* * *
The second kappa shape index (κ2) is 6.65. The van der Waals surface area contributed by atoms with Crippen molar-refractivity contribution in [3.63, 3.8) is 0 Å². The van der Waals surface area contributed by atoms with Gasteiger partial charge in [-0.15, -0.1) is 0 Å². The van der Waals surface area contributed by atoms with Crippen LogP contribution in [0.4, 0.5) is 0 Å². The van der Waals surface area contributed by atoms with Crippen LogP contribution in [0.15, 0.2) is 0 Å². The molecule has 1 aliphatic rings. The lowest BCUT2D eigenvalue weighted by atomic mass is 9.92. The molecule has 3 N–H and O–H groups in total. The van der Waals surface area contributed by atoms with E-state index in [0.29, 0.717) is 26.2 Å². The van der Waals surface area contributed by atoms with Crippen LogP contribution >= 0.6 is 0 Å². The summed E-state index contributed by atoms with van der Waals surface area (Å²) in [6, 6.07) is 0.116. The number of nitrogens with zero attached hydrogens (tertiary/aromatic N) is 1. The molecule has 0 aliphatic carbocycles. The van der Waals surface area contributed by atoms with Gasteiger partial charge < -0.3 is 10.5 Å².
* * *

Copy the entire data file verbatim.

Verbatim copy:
The second kappa shape index (κ2) is 6.65. The van der Waals surface area contributed by atoms with Crippen molar-refractivity contribution in [3.63, 3.8) is 0 Å². The van der Waals surface area contributed by atoms with Gasteiger partial charge in [-0.15, -0.1) is 0 Å². The van der Waals surface area contributed by atoms with Crippen LogP contribution in [0.4, 0.5) is 0 Å². The van der Waals surface area contributed by atoms with Crippen LogP contribution in [0.15, 0.2) is 0 Å². The molecule has 1 aliphatic rings. The lowest BCUT2D eigenvalue weighted by atomic mass is 9.92. The molecule has 3 N–H and O–H groups in total. The van der Waals surface area contributed by atoms with E-state index in [0.29, 0.717) is 26.2 Å². The van der Waals surface area contributed by atoms with Crippen LogP contribution >= 0.6 is 0 Å². The summed E-state index contributed by atoms with van der Waals surface area (Å²) in [6, 6.07) is 0.116. The number of nitrogens with zero attached hydrogens (tertiary/aromatic N) is 1. The molecule has 0 aliphatic carbocycles. The van der Waals surface area contributed by atoms with Gasteiger partial charge < -0.3 is 10.5 Å².